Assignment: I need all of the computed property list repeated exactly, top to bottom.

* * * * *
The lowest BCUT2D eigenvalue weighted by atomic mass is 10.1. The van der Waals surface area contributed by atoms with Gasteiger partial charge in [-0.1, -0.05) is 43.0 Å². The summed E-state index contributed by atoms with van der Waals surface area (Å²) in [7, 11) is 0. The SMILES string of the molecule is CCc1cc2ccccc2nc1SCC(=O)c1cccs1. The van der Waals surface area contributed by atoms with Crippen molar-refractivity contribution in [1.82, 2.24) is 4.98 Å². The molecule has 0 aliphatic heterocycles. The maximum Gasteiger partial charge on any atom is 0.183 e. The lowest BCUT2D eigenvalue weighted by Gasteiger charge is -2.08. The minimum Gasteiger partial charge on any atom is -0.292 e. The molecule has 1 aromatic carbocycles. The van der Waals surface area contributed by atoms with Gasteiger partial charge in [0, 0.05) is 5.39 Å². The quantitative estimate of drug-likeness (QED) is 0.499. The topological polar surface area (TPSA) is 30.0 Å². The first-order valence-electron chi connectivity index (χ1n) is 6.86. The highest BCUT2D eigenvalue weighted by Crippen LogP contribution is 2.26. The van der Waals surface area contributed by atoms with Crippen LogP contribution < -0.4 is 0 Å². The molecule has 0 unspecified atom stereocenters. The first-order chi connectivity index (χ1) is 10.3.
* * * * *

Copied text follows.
The lowest BCUT2D eigenvalue weighted by atomic mass is 10.1. The van der Waals surface area contributed by atoms with Gasteiger partial charge in [-0.1, -0.05) is 43.0 Å². The summed E-state index contributed by atoms with van der Waals surface area (Å²) in [7, 11) is 0. The SMILES string of the molecule is CCc1cc2ccccc2nc1SCC(=O)c1cccs1. The van der Waals surface area contributed by atoms with Crippen molar-refractivity contribution in [1.82, 2.24) is 4.98 Å². The molecule has 0 aliphatic heterocycles. The maximum Gasteiger partial charge on any atom is 0.183 e. The lowest BCUT2D eigenvalue weighted by Gasteiger charge is -2.08. The minimum Gasteiger partial charge on any atom is -0.292 e. The molecule has 1 aromatic carbocycles. The van der Waals surface area contributed by atoms with Gasteiger partial charge in [0, 0.05) is 5.39 Å². The quantitative estimate of drug-likeness (QED) is 0.499. The topological polar surface area (TPSA) is 30.0 Å². The first-order valence-electron chi connectivity index (χ1n) is 6.86. The highest BCUT2D eigenvalue weighted by Crippen LogP contribution is 2.26. The van der Waals surface area contributed by atoms with Crippen LogP contribution < -0.4 is 0 Å². The molecule has 0 unspecified atom stereocenters. The first-order chi connectivity index (χ1) is 10.3.